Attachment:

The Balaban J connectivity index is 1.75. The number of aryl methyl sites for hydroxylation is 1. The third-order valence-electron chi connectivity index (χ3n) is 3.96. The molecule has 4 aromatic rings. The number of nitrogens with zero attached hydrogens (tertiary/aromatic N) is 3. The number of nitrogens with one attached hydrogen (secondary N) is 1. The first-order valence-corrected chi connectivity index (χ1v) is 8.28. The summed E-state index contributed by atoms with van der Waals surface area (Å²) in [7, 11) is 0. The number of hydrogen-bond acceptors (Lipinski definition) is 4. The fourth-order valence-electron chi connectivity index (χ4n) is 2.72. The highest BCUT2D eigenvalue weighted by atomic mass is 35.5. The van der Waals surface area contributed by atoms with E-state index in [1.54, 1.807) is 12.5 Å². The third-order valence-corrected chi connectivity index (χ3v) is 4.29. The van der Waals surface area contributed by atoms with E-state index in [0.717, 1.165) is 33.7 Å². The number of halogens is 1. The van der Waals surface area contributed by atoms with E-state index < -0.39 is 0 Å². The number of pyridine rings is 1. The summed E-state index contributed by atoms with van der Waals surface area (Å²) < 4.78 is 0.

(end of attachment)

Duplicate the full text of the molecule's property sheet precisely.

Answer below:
The Balaban J connectivity index is 1.75. The number of aryl methyl sites for hydroxylation is 1. The third-order valence-electron chi connectivity index (χ3n) is 3.96. The molecule has 4 aromatic rings. The number of nitrogens with zero attached hydrogens (tertiary/aromatic N) is 3. The number of nitrogens with one attached hydrogen (secondary N) is 1. The first-order valence-corrected chi connectivity index (χ1v) is 8.28. The summed E-state index contributed by atoms with van der Waals surface area (Å²) in [7, 11) is 0. The number of hydrogen-bond acceptors (Lipinski definition) is 4. The fourth-order valence-electron chi connectivity index (χ4n) is 2.72. The highest BCUT2D eigenvalue weighted by atomic mass is 35.5. The van der Waals surface area contributed by atoms with E-state index in [1.54, 1.807) is 12.5 Å². The third-order valence-corrected chi connectivity index (χ3v) is 4.29. The van der Waals surface area contributed by atoms with E-state index in [0.717, 1.165) is 33.7 Å². The number of halogens is 1. The van der Waals surface area contributed by atoms with E-state index < -0.39 is 0 Å². The number of pyridine rings is 1. The summed E-state index contributed by atoms with van der Waals surface area (Å²) < 4.78 is 0.